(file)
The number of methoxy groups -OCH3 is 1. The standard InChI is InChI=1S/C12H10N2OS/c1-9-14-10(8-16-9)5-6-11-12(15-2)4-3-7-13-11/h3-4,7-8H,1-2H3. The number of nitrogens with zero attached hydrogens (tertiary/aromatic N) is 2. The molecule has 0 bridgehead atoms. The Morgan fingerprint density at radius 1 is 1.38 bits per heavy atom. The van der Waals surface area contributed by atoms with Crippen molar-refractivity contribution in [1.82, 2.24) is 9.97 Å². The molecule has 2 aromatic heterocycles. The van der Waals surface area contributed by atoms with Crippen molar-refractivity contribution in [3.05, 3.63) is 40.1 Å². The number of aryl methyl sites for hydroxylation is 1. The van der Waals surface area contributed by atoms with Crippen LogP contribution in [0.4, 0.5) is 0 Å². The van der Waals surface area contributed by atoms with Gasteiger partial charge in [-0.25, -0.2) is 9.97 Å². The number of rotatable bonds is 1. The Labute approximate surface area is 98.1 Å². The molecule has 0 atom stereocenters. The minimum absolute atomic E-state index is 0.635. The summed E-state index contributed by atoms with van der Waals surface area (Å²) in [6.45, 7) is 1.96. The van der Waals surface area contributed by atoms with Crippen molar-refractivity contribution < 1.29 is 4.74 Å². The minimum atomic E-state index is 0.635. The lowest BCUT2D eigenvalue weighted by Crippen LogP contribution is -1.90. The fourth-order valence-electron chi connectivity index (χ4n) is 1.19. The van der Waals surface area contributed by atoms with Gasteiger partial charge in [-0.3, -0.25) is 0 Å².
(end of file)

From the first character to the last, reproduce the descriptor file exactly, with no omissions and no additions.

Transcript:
The number of methoxy groups -OCH3 is 1. The standard InChI is InChI=1S/C12H10N2OS/c1-9-14-10(8-16-9)5-6-11-12(15-2)4-3-7-13-11/h3-4,7-8H,1-2H3. The number of nitrogens with zero attached hydrogens (tertiary/aromatic N) is 2. The molecule has 0 bridgehead atoms. The Morgan fingerprint density at radius 1 is 1.38 bits per heavy atom. The van der Waals surface area contributed by atoms with Crippen molar-refractivity contribution in [1.82, 2.24) is 9.97 Å². The molecule has 2 aromatic heterocycles. The van der Waals surface area contributed by atoms with Crippen molar-refractivity contribution in [3.05, 3.63) is 40.1 Å². The number of aryl methyl sites for hydroxylation is 1. The van der Waals surface area contributed by atoms with Crippen LogP contribution in [0.4, 0.5) is 0 Å². The van der Waals surface area contributed by atoms with Gasteiger partial charge in [-0.25, -0.2) is 9.97 Å². The number of rotatable bonds is 1. The Labute approximate surface area is 98.1 Å². The molecule has 0 atom stereocenters. The minimum absolute atomic E-state index is 0.635. The summed E-state index contributed by atoms with van der Waals surface area (Å²) in [6.45, 7) is 1.96. The van der Waals surface area contributed by atoms with Crippen molar-refractivity contribution < 1.29 is 4.74 Å². The minimum atomic E-state index is 0.635. The lowest BCUT2D eigenvalue weighted by Crippen LogP contribution is -1.90. The fourth-order valence-electron chi connectivity index (χ4n) is 1.19. The van der Waals surface area contributed by atoms with Gasteiger partial charge in [-0.3, -0.25) is 0 Å².